Anders Dahl Rides Selten HW to Final Small Tour on Winning Note, Looks to 2016 Olympics
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By KENNETH J. BRADDICK
HICKSTEAD, England, Aug. 4, 2014–Selten HW, the American-bred horse that created history to claim all three United States young horse championships, has ended his small tour career with nine straight victories this year.
Owner-rider Anders Dahl will carefully steer the Sandro Hit gelding now 10 years old toward what he hopes will be a spot on Denmark’s team at the 2016 Olympic Games.
Success this year is near to miraculous after a virus struck Selten, and Anders and his now-wife Fiona Bigwood feared might lead to the horse having to be put down.
It’s almost two years since Selten was bought at auction from Elizabeth Ball of Encinitas, California for what, in retrospect, seems a bargain at €500,000 (US$647,000 at the time).
“I knew immediately he was special, after I sat on him for just 20 seconds,” Anders said after Selten, a Hanoverian gelding (Sandro Hit x Hohenstein) was honored as the small tour champion at the Dressage at Hickstead CDI in England.
“I said to Fiona, we need this horse. He clicked immediately. It was an auction but you wished you could just buy the horse and disappear.
“He was definitely a bargain,” smiled the 38-year-old rider who with Fiona is based about 20 minutes from the show grounds.
Selten was bred by Irene Hoeflich-Wiederhold of Cape Coral, Florida, a feat that Anders said he finds “amazing” because of the difficulty of breeding top international performance horses, and the United States is not known for doing so.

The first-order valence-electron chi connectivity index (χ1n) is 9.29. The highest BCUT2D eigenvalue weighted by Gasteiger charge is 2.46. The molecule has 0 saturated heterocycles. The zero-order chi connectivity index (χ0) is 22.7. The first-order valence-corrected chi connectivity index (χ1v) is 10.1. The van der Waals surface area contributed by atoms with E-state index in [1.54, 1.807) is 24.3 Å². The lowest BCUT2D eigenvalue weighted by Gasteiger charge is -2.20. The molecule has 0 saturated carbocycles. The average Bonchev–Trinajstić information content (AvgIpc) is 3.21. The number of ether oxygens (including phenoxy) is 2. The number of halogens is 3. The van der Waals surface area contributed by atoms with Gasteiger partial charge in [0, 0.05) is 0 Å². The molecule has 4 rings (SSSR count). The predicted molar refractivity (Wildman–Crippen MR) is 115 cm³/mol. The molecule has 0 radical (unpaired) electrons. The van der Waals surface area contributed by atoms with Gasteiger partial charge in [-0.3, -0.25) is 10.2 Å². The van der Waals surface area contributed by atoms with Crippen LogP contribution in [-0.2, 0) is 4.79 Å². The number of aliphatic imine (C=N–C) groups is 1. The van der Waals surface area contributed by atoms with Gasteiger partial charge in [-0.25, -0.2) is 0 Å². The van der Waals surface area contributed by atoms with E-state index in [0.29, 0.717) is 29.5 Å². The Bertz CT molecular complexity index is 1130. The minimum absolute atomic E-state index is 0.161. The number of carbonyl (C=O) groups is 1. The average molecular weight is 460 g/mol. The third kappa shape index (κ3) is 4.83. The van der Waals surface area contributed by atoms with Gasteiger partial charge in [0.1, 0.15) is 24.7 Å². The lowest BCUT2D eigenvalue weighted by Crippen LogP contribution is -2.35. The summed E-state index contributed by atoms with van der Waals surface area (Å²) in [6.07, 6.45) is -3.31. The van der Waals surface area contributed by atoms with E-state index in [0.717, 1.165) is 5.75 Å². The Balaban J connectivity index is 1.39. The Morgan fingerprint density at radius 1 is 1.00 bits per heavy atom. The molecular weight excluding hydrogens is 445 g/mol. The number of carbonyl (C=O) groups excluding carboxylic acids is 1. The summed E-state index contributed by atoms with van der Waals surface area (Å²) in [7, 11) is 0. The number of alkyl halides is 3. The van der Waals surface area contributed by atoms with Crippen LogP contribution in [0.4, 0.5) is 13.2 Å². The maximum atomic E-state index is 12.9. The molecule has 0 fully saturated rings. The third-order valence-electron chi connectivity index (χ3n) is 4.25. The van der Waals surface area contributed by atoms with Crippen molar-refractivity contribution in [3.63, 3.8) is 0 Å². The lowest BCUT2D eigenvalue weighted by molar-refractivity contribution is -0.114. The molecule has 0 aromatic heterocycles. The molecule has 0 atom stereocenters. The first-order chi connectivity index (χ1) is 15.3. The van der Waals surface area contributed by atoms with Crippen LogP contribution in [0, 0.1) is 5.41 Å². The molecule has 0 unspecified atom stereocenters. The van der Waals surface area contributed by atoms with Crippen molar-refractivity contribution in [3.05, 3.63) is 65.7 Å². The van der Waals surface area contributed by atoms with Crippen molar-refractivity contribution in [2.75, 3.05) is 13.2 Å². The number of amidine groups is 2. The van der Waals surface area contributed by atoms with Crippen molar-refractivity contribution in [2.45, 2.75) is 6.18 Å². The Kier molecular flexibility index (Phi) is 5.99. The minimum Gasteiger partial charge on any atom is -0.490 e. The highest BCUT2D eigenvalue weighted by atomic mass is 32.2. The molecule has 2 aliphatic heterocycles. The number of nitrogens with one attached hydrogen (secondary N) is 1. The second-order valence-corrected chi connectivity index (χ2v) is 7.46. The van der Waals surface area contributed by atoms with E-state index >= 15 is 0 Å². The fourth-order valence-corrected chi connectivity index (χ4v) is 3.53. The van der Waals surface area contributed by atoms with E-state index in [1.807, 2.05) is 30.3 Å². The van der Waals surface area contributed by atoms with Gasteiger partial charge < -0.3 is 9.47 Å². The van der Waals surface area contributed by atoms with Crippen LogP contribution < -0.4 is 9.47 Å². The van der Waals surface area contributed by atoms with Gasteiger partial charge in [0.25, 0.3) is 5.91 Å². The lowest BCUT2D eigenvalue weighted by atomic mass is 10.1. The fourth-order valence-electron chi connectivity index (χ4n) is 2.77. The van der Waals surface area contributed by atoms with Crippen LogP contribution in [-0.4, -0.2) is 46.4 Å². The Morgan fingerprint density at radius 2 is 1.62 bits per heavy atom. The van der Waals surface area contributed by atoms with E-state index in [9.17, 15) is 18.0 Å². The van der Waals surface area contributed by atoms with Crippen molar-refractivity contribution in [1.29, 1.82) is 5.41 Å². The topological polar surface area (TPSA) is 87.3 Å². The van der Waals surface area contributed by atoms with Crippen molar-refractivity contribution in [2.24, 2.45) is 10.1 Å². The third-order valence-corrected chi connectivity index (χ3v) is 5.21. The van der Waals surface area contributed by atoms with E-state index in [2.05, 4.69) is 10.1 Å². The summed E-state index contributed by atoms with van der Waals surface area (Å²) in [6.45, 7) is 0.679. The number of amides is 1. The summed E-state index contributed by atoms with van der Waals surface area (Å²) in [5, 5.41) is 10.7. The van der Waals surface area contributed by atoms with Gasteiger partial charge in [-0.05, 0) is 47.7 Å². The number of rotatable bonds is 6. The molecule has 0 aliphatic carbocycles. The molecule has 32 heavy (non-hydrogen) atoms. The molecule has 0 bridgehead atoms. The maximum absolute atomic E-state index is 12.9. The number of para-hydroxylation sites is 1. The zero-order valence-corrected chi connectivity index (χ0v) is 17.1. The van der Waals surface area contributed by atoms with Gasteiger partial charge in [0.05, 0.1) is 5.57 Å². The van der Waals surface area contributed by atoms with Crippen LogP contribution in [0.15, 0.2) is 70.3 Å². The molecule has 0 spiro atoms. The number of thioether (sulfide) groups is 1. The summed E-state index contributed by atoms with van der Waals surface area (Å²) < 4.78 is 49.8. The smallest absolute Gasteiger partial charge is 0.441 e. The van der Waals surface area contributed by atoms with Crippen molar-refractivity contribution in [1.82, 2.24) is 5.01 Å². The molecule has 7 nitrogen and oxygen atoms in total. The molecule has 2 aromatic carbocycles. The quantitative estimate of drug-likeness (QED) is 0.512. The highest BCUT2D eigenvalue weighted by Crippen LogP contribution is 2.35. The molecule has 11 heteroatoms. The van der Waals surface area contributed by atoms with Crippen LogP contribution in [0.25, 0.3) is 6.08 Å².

“There are not many horses like him,” he said.
Selten was United States champion at four, five and six years of age, an historic triple crown.
Fiona Bigwood, who rode Wie Atlantico on Great Britain’s silver medal team at the 2010 World Equestrian Games in Kentucky, initially bought Selten for herself.
Anders, who obviously means it when he says “I really, really love” Selten, said he horse was fresh and he offered to buy it from Fiona after a year if she wanted to not continue the ride.
“I really connected with Selten.”
The grooms find him quite a handful, as Anders describes it, “he likes to play by jumping around pretending to be scared of everything. Not once in competition has he spooked, but out of the arena he can play up a lot like in the prize giving. Hacking can be quite a handful.”
First, though, came the “complete disaster,” the virus and the fear that Selten might not survive it. He did, but lost a lot of fitness that took time to get back. At this show a year ago, for example, Anders felt the horse was fit enough only for the Prix St. Georges and not the Intermediate 1.
This year was different.
At Barcelona, Spain in spring and Hartpury and Hickstead in England in summer, Anders and Selten competed in nine Prix. St. Georges and Intermediate events for nine victories, all with scores above 78 per cent and none below 74 per cent.
“He’ll now get two weeks off with no dressage, to relax but some hacking so he does not lose fitness,” Anders said.
“We’ll slowly start doing more of the Grand Prix movements. We will make sure he stays happy. We have no schedule for him to start competing Grand Prix. We’ll do some fairly low key Inter A and B events first.
“Our main goal is Rio (the 2016 Olympics) and get him set up for that. Hopefully, we will do some Grand Prix later this year.
“Because of the success he has had, we don’t want to go out and get 62 per cent. We want to do a decent job.
“If I feel he’s ready then we’ll see how it goes.
“He’s the best horse I’ve ever sat on, with so much power and capacity. He can do everything. The passage is amazing… the one-tempis are there.
“He is such a big mover we have to allow him to stay a big mover, for the horse to be what he is and what makes him so good.
“I’m not going to get quicker to our goal by doing the Grand Prix now.”